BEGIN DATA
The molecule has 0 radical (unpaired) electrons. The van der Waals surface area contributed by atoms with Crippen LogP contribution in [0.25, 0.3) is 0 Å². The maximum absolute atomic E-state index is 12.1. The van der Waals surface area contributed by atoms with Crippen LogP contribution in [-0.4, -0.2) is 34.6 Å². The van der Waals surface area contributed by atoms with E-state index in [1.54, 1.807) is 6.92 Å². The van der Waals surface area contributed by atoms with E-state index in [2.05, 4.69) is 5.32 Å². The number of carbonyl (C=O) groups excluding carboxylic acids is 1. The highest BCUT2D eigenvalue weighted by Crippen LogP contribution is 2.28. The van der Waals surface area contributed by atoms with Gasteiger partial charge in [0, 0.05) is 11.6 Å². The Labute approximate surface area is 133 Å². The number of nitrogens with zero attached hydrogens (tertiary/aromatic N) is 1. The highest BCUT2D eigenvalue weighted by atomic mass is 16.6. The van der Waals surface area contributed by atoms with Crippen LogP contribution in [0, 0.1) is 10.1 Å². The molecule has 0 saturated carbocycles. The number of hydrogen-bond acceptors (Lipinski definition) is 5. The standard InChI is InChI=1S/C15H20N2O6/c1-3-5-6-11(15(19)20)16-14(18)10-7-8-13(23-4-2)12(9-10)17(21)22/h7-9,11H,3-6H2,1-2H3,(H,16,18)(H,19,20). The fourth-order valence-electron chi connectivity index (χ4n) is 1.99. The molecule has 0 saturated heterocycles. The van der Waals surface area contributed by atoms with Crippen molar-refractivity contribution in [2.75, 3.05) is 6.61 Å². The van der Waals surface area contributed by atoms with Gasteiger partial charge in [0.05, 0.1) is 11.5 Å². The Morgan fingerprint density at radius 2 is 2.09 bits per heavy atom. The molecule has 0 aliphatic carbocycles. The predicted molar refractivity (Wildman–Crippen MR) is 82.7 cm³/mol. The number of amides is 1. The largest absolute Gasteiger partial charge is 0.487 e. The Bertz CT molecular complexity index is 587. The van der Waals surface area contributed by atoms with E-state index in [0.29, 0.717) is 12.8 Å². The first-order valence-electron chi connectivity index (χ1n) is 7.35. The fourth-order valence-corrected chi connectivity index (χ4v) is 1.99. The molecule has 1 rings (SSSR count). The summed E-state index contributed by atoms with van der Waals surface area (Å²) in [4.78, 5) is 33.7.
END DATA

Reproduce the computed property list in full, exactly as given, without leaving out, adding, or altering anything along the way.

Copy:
The molecule has 0 radical (unpaired) electrons. The van der Waals surface area contributed by atoms with Crippen LogP contribution in [0.25, 0.3) is 0 Å². The maximum absolute atomic E-state index is 12.1. The van der Waals surface area contributed by atoms with Crippen LogP contribution in [-0.4, -0.2) is 34.6 Å². The van der Waals surface area contributed by atoms with E-state index in [1.54, 1.807) is 6.92 Å². The van der Waals surface area contributed by atoms with E-state index in [2.05, 4.69) is 5.32 Å². The number of carbonyl (C=O) groups excluding carboxylic acids is 1. The highest BCUT2D eigenvalue weighted by Crippen LogP contribution is 2.28. The van der Waals surface area contributed by atoms with Gasteiger partial charge in [0, 0.05) is 11.6 Å². The Labute approximate surface area is 133 Å². The number of nitrogens with zero attached hydrogens (tertiary/aromatic N) is 1. The highest BCUT2D eigenvalue weighted by atomic mass is 16.6. The van der Waals surface area contributed by atoms with Crippen LogP contribution in [0, 0.1) is 10.1 Å². The molecule has 0 saturated carbocycles. The number of hydrogen-bond acceptors (Lipinski definition) is 5. The standard InChI is InChI=1S/C15H20N2O6/c1-3-5-6-11(15(19)20)16-14(18)10-7-8-13(23-4-2)12(9-10)17(21)22/h7-9,11H,3-6H2,1-2H3,(H,16,18)(H,19,20). The fourth-order valence-electron chi connectivity index (χ4n) is 1.99. The molecule has 0 saturated heterocycles. The van der Waals surface area contributed by atoms with Crippen molar-refractivity contribution in [2.75, 3.05) is 6.61 Å². The van der Waals surface area contributed by atoms with Gasteiger partial charge in [0.05, 0.1) is 11.5 Å². The Morgan fingerprint density at radius 2 is 2.09 bits per heavy atom. The molecule has 0 aliphatic carbocycles. The predicted molar refractivity (Wildman–Crippen MR) is 82.7 cm³/mol. The number of amides is 1. The largest absolute Gasteiger partial charge is 0.487 e. The Bertz CT molecular complexity index is 587. The van der Waals surface area contributed by atoms with E-state index in [0.29, 0.717) is 12.8 Å². The first-order valence-electron chi connectivity index (χ1n) is 7.35. The fourth-order valence-corrected chi connectivity index (χ4v) is 1.99. The molecule has 1 rings (SSSR count). The summed E-state index contributed by atoms with van der Waals surface area (Å²) in [4.78, 5) is 33.7.